Or just getting more dangerous.

Inverse argues that the electric vehicle revolution is already here, and looks a lot like an ebike, while PBS discusses the regulatory challenges created by the soaring popularity of ebikes.

Yet despite the ebike boom, the Census Bureau reports that bike commuting rates are down nationwide from pre-pandemic levels, and down nearly 25% from the peak level of 2014.

At the same time, Bicycling cites a different report to argue that more people are riding than ever before, with every metro area of 5 million or more people seeing a 25% increase in ridership over the last four years. Don’t fret if the magazine blocks you, just read it on Yahoo instead

And the Associated Press reports that more bicyclists and pedestrians are dying on American roads than ever before, even though cars and trucks are ostensibly safer. The problem is they keep getting safer for people inside the vehicles, while getting ever deadlier for anyone outside of them.

Meanwhile, bicycling deaths fell to the lowest level on record in the UK, even as traffic deaths jumped 10%.

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Los Angeles could, maybe, see its own ebike rebate program in the not-too-distant future.

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CicLAvia returns to the Heart of LA a week from this coming Sunday, for the next to last CicLAvia of the year.

This year’s 7.8-mile route runs through LA’s historic core from South Park to Chinatown, then through Little Tokyo across the 6th Street Viaduct to Boyle Heights.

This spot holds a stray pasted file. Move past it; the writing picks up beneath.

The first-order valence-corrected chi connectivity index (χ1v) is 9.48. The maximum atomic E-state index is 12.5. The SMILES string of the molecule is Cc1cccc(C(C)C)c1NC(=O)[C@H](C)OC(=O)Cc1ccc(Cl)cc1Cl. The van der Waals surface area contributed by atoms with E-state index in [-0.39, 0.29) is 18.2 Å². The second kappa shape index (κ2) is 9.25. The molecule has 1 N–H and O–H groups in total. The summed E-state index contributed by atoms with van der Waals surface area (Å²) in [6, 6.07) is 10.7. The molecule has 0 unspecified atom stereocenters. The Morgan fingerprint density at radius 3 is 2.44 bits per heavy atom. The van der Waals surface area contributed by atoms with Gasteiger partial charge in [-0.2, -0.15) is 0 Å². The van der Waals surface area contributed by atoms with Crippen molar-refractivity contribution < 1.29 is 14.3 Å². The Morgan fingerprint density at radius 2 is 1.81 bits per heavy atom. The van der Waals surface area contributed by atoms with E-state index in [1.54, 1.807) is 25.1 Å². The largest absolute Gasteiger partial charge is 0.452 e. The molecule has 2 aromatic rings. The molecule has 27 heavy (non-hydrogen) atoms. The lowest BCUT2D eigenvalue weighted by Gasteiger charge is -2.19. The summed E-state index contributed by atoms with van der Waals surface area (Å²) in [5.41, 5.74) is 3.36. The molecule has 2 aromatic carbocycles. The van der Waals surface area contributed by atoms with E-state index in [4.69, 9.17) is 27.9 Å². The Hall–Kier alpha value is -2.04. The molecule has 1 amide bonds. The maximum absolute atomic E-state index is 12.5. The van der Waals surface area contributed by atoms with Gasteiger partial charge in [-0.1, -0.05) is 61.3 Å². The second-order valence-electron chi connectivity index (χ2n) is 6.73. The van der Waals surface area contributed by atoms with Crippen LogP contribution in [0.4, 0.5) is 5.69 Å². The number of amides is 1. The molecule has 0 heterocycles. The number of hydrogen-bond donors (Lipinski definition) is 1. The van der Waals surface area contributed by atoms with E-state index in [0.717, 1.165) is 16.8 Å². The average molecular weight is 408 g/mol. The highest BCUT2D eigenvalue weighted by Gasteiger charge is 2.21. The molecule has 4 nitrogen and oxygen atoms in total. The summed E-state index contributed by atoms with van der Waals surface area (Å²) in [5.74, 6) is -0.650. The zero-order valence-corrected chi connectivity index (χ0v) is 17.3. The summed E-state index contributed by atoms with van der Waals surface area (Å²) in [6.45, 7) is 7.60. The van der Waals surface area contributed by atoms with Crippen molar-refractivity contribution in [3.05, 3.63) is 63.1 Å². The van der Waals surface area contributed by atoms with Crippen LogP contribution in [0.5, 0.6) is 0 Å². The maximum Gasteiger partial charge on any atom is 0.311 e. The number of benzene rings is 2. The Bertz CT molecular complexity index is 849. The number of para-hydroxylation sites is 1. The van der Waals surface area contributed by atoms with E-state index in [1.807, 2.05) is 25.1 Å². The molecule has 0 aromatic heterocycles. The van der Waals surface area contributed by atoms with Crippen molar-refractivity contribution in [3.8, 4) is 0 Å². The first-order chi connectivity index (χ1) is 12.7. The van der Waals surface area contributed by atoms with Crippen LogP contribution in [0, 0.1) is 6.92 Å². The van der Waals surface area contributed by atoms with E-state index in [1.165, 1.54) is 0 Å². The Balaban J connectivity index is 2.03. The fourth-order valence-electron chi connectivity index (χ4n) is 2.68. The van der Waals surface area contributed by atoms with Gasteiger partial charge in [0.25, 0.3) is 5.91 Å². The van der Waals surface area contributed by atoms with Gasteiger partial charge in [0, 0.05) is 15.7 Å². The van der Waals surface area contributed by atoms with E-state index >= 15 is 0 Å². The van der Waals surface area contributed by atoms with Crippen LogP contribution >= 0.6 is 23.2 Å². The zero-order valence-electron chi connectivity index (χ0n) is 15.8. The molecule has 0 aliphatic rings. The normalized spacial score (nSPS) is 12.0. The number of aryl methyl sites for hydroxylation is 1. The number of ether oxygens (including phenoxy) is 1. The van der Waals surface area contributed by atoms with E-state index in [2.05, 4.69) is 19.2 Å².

As Urbanize reminds us,

In case you’ve forgotten, CicLAvia is for people-powered vehicles only. That means no electric scooters, electric skateboards, hoverboards, electric unicycles, or motocycles. If you’re on a Class 1 e-bike pedal-assist or a Class 2 e-bike with the throttle powered off, you’re okay. Likewise, Class 3 e-bikes are allowed when pedal-assist is powered off, as are motorized wheelchairs. Learn more here.

Meanwhile, the Pasadena Star-News looks forward to the upcoming ArroyoFest 2.0 at the end of this month, allowing people to walk and bike on a carfree Pasadena freeway for just the second time in 20 years.

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Camp Pendleton announced a number of roadway closures for maintenance and construction through October 20th, and will close the base bike path from the Las Pulgas Gate to the southern edge of San Onofre Beach State Park between 6 am to 6 pm from Nov. 27 to Dec. 1.

They will also be blowing things up for the next week, so wear your helmet and keep your head down.

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The war on cars may be a myth, but the war on bikes just keeps on going.

LA-based former pro Phil Gaimon ran into a road raging schmuck driver while riding on Decker Canyon. Or more precisely, was lucky he didn’t.

No bias here. A columnist for the comically conservative New York Post argues that ebikes are “faster, heavier and more deadly” than other bikes, and that’s it’s time to put an end to them. Aside from the utter impossibility of shoving the genie back into the bottle, there’s currently no data to support that last statement about ebikes being any deadlier. And just wait until someone tells her about the 40,000 people killed by cars every year. 

A Florida driver “reeking of alcohol” accused a bike-riding man of being in the CIA, then made several threateningly close passes before aiming his car at the bicyclist, who managed to jump out of the way just before the driver smashed his bicycle. The man also head-butted a cop as they tried to take him into custody.

No bias here, either. A new bikeway project in an English town has some residents bringing out the torches and pitchforks, with one business owner calling it “woke” and insisting that “proper cyclists don’t need cycle lanes,” while others say it’s creating “mayhem” and “chaos” that makes it difficult for rugby fans to attend matches.